- Global market indices
- Fixed Income
- Commodity sector news
- Key data to move markets this week
- Global macroupdates
US Stock Indices
Mega caps: Alphabet, Amazon, Apple, Microsoft, Nvidia, and Meta Platforms are all down this week as markets consider that the Fed may continue to hike rates in July and beyond which may hit demand. However, Tesla is up this week as it hit a 2023 high when the US Environmental Protection Agency (EPA) confirmed that all versions of the Model 3 sedan now qualify for the full federal EV tax credit of $7.5K.
As noted by Reuters, Amazon shares fell after a Wall Street Journal report said the online retailer and video streamer is planning an advertising-supported tier for its Prime Video streaming service and that it is in talks with Warner Bros Discovery and Paramount about including ad-based tiers of their streaming services through Amazon Prime Video Channels.
Energy stocks were generally up this week on the tightening of supply by OPEC+. Apa Corp (US), Shell, ConocoPhillips, Halliburton, Marathon Petroleum, Phillips 66, Marathon Oil, and Occidental Petroleum were all up. However, Energy Fuels was down this week after jumping up last week due to the passing of the debt ceiling bill that still included the support offered to the nuclear industry in the Inflation Reduction Act.
Materials and Mining stocks were mixed again this week on signs of weaker than expected demand as Chinese manufacturing remains below expectations and slowing global economic growth brought copper prices to a nine month low. Albemarle Corporation, Freeport-McMoran, DuPont de Nemours Inc., Yara International, Mosaic, CF Industries Holdings, Newmont Mining are all up. Nucor Corporation and Sibanye Stillwater are down.
European Stock Indices
Stoxx 600 +2.00% MTD and +8.45% YTD
DAX +1.89% MTD and +14.63% YTD
CAC 40 +1.47% MTD and +11.26% YTD
IBEX 35 +3.42% MTD and +13.74% YTD
FTSE MIB +3.85% MTD and +14.12% YTD
FTSE 100 +2.39% MTD and +2.32% YTD
Other Global Stock Indices
MSCI World Index +2.80% MTD and +9.76% YTD
Hang Seng +5.58% MTD and -2.68% YTD
The USD gained some strength this week on rising Treasury yields as a resilient US economy and still strong labour market are indicating that the Fed may continue to raise rates after July if needed. Investors will be watching Monday’s CPI number closely for further clues as to what the Fed may do. The GBP is +2.77% YTD against the USD, while the EUR is -0.04% YTD against the USD.
There has been a broad based sell off of all the top 10 non-stablecoin cryptocurrencies following the announcement of lawsuits by the SEC against Coinbase and Binance earlier this week. According to Forkast ,Binance founder Changpeng Zhao was issued a summons by a U.S. court that was addressed to a Binance office in the Grand Caymans. It gave him 21 days to respond. Zhao tweeted Wednesday that this was “just part of the SEC compliant process” and that he will not have to appear in court in person.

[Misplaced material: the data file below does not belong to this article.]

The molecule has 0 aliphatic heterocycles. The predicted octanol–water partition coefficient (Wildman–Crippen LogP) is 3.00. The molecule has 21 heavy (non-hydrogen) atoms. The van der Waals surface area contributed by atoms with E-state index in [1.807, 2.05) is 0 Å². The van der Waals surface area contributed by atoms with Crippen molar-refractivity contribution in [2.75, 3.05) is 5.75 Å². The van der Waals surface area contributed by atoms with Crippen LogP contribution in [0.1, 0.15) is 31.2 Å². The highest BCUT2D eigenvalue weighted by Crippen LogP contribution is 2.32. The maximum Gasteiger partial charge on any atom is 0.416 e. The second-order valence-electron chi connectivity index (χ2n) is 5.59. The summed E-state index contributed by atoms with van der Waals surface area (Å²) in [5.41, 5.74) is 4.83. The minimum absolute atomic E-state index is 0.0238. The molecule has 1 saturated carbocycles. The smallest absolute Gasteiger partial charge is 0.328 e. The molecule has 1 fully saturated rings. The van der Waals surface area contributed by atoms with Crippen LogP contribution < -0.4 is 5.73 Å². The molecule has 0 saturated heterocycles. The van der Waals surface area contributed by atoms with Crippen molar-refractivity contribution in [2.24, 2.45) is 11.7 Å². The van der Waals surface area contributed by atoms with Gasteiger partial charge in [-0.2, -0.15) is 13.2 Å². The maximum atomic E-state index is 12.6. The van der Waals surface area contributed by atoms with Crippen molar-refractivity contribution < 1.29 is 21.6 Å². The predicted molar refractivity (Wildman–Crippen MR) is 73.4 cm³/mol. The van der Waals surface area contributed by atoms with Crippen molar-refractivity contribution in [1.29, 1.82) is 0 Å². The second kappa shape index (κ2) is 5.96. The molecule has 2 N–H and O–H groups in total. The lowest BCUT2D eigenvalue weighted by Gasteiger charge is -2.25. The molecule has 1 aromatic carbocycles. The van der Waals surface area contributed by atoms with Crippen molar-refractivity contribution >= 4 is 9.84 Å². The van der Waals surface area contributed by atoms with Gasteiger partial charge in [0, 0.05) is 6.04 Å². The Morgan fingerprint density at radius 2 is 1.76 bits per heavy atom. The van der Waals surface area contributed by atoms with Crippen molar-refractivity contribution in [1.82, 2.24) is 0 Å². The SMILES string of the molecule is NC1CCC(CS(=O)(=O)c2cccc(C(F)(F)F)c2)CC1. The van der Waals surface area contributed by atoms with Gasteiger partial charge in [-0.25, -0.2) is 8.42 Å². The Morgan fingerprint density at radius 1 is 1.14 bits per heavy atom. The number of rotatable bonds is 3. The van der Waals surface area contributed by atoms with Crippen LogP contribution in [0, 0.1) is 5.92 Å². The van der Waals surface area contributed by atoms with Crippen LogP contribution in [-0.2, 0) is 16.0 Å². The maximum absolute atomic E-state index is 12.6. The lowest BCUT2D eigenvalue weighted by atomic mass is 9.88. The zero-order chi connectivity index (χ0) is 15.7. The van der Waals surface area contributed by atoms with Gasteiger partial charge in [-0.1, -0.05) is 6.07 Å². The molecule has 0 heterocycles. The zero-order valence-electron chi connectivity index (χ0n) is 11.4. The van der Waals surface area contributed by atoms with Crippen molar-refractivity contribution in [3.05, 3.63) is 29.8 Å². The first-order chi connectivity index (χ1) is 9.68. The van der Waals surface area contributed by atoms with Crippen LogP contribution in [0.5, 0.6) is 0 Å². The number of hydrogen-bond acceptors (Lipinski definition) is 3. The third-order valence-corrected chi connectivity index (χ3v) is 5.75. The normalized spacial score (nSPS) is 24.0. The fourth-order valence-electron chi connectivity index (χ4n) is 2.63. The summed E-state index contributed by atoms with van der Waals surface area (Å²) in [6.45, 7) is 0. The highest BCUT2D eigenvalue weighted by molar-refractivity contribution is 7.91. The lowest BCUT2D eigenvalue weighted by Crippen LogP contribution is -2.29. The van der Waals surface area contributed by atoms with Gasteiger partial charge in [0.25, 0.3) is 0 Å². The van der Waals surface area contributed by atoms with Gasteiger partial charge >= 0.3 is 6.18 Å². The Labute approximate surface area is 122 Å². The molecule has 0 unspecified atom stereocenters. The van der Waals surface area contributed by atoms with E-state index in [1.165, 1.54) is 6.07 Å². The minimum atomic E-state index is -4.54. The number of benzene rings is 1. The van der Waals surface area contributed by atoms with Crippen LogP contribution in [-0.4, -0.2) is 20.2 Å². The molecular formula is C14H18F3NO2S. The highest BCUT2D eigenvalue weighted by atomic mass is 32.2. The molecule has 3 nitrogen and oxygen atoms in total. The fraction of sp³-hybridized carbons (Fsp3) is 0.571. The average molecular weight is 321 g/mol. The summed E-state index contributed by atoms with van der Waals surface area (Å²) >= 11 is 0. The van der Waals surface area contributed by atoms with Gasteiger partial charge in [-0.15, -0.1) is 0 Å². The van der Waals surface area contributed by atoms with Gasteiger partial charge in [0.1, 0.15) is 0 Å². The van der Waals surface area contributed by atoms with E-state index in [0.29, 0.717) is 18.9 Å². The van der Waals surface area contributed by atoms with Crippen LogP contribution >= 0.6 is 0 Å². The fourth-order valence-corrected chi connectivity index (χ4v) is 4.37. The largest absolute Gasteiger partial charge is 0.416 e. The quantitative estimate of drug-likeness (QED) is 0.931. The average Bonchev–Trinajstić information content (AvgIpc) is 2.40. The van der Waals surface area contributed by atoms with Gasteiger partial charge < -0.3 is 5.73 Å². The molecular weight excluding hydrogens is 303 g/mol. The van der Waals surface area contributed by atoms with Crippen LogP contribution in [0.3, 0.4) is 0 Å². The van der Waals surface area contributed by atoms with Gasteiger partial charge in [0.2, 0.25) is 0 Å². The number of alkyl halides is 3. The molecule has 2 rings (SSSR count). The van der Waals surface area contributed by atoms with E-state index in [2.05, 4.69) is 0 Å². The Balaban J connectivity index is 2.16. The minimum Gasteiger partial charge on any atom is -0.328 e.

US 10-year yield to 3.79%.
German 10-year yield to 2.46%.
UK 10-year yield to 4.25%.
US yields rose to their highest level this week on Wednesday after the Bank of Canada raised interest rates again after pausing in January. This followed the Reserve Bank of Australia also raising rates and warning of more to come. Some investors saw this as supportive to the Fed’s ability to maintain a hawkish stance going into next week’s Fed meeting.
Gold has been range bound this week weighed by an uptick in U.S. bond yields, while investors looked forward to inflation data and the Federal Reserve policy meeting next week for more clarity on the U.S. interest rate path.
Oil prices fluctuated slightly this week before starting to rise again on the OPEC+ decision, led by Saudi Arabia, to cut oil production by 1 million barrels per day from July. The rise in oil was despite demand concerns related to weaker Chinese export data on Wednesday which showed exports fell 7.5% year-on-year in May, the biggest decline since January. Oil also rose due to a drop in US oil stocks, by about 450,000, according to data from the Energy Information Administration, compared with estimates for a 1 million build.
Note: As of 5 pm EDT 7 June 2023
Key data to move markets this week
Thursday: Eurozone GDP and unemployment change.
Friday: A speech by ECB Vice President Luis De Guindos.
Tuesday: German Harmonized Index of Consumer Prices, Eurozone Economic Sentiment, German Current Situation and Economic Sentiment.
Wednesday: Industrial Production.
Thursday: Eurogroup meeting and ECB Monetary Policy Decision Statement.
Monday: ILO Unemployment rate, Claimant Count Change, Claimant Count Rate, Average Earnings, and National Institute of Economic and Social Research (NIESR) GDP Estimate.
Wednesday: GDP, Industrial Production and Manufacturing Production.
Thursday: Bank of England Quarterly Bulletin.
Thursday: Initial jobless claims and continuing jobless claims.
Monday: CPI and CPI ex Food and Energy.
Wednesday: PPI, PPI ex Food and Energy, Fed Interest Rate Decision, Fed Monetary Policy Statement, FOMC Economic Projections, and Interest Rate Projections.
Thursday: Initial jobless claims, continuing jobless claims, Philadelphia Fed Manufacturing Survey, Retail Sales, Capacity Utilisation, and Industrial Production.
Global Macro Updates